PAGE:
Our WWII veterans are aging and passing away. For this year it was reported that no Pearl Harbor Survivors were present at this years ceremony.The last surviving officer from the USS Arizona Joseph Langdell died on Feb.4th this year in California at the age of 100.

     Let us take a moment to commemorate those who were lost that day. Also to honor the peace and friendship that has developed  between the United States and Japan. Finally to remember that "Freedom isn't free"

Pearl Harbor by the Numbers Infographic

Thank you to the U.S. Navy for the images Click on image for enlargement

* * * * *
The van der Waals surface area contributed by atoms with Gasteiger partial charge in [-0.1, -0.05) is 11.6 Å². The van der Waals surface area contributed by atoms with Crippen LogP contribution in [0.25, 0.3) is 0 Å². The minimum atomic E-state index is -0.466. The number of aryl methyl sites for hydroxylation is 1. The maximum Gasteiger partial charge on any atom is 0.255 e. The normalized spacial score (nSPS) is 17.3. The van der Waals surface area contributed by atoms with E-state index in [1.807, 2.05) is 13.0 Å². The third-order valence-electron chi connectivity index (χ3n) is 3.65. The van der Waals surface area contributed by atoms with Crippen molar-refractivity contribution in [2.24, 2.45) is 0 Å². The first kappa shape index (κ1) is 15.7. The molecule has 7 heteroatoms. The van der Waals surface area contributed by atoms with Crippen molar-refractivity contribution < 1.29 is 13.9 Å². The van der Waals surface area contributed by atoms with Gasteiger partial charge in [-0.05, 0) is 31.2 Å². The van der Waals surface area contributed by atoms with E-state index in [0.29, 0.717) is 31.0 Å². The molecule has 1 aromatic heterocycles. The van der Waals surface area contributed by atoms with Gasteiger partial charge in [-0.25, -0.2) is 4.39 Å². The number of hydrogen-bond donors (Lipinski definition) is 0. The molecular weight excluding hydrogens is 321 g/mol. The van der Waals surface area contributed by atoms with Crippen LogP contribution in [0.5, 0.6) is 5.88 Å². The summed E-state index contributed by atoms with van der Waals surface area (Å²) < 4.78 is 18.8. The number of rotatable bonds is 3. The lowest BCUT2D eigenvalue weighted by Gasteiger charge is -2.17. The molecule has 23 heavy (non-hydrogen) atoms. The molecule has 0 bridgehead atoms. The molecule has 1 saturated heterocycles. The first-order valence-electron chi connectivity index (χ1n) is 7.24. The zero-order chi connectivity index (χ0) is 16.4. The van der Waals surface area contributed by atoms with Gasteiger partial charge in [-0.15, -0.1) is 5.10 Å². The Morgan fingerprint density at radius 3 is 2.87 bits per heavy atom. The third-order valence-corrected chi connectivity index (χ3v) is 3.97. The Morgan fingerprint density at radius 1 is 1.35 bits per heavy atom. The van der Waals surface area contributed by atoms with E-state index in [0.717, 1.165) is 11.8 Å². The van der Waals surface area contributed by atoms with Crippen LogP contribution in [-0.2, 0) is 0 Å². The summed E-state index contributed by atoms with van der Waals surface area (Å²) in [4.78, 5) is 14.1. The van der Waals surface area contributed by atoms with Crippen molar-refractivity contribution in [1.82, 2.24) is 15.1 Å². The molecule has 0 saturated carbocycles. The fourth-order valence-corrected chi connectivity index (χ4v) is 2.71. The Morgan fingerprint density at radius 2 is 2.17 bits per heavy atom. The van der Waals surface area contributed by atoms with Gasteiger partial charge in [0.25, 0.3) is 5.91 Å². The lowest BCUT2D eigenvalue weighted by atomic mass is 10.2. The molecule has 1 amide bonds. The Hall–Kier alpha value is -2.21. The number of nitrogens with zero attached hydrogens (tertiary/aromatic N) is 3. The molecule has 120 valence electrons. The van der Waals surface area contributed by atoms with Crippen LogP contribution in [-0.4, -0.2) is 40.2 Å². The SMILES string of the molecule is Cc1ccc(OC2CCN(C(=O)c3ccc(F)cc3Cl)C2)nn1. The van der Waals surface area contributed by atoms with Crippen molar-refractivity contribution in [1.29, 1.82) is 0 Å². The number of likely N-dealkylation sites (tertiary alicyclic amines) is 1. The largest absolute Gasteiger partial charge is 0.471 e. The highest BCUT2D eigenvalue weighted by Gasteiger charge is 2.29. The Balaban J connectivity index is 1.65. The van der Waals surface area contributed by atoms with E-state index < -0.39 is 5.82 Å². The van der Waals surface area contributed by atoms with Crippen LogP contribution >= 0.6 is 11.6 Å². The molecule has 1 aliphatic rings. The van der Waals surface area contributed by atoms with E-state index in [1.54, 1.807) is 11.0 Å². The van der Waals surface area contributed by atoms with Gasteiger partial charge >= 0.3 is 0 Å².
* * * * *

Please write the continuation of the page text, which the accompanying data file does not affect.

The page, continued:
Wednesday, December 2, 2015

Light in Darkness

I love to look-up Latin sayings.  The other day I stumbled across a Masonic Lodge with the name Lux in Tenebus Lodge #3856 so I did a little research. The Latin meaning “Light in Darkness’. Some say its Light out of Darkness. This appears to be a very fitting name for the lodge membership is blind.
The lodge received its warrant of Constitution on April 23, 1918. They meet on the third Friday of the month at Freemasons Hall in Lodge Room #5 in London England.

I guess it was that Latin class in the 5th grade that created an interest in Latin . Now that I have a little more time I think I’ll dwell deeper into it. Deo Volente…Absum!